Wiegman’s constant strive for success meant it wasn’t long before she became a trailblazer as a coach as well as a player.
In 2016, the England boss became the first woman to coach with a men’s professional club in her homeland – helping Sparta Rotterdam finish seventh during her season-long spell as an assistant.
Writing in Coaches’ Voice, she said: “The players had to get used to me and I had to get used to them, too.
“As the only female coach there, I knew I had to show that I had quality. That’s what I worked on all day. Work hard, put quality into everything and deliver.
“It was a new environment for me – the first time I was working with a professional men’s team.
“At first, I was always asking myself: am I doing the right things? But I observed how Alex and his coaches worked. Figured things out.”
Since succeeding Phil Neville as England gaffer, Wiegman has been relatively untroubled on the pitch, winning 26 of her 32 games.
However, Wiegman has faced a series of off-field hardships, with her sister’s sad passing on the eve of the 2022 Euros.
Although she was touched by her England players’ decision to wear black armbands during the 3-0 win over Belgium last year.
Wiegman said: “They have supported me so much. The captains came to me and asked if we could wear the armbands.
“They are such good human beings, and it shows the togetherness of the team. It was a great gesture. My sister would be proud.”
Those good human beings became icons last year, and if Wiegman was to lead the Lionesses to World Cup glory this year, they would need to start building her statue.
Wiegman is now preparing her team for the World Cup
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England manager Sarina Wiegman has come out of one of the most remarkable journeys in international football. Born in the Netherlands, Wiegman had a dream of playing the beautiful game from a young age, but found out the hard way that her gender was an obstruction.
When she was seven, the vibrant youngster pretended to be a boy in order to compete in the sport she craved. Wisely, her parents were supportive of their daughter’s ambitions and allowed her to wear her brother’s kit and even cut her hair short by her own accord.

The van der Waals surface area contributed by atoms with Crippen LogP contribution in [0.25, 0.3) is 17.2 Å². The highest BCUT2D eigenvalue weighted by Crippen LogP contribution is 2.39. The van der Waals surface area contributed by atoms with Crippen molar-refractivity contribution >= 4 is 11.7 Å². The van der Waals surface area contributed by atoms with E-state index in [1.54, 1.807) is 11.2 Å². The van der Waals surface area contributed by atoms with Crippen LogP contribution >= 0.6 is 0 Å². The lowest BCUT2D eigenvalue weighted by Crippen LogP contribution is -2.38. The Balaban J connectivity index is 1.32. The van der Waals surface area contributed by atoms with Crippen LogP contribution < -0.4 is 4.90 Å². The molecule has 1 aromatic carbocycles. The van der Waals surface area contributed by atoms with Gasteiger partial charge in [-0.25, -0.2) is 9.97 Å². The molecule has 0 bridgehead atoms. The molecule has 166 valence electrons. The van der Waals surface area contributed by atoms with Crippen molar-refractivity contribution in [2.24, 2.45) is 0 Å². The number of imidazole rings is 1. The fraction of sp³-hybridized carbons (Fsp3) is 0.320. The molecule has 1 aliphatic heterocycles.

Obviously, she was able to enjoy the game without the fear of being ostracized and spent most of her teenage years with her local club. She also represented her country in the World Cup, reaching the semi-finals before eventually leaving professional football in 1999.
However, her passion never waned and she soon transitioned to a technical director role with the Dutch FA. Her presence was felt almost immediately as the Netherlands women’s team enjoyed unprecedented success—including a UEFA Women’s Championship in 2017 and a 2018 World Cup bronze medal.
Now, as England’s manager, Wiegman has the Lionesses one victory away from a long-awaited continental title. She is also hopeful that the team can get one step closer to her ultimate ambition of winning a FIFA Women’s World Cup title.
Wiegman’s incredible journey tracks the history of women’s football. It is a story of dedication and fortitude which has gone on to inspire a new generation of young footballers. Her terrific tenacity and determination will continue to serve as an example to those with ambitions of playing the beautiful game.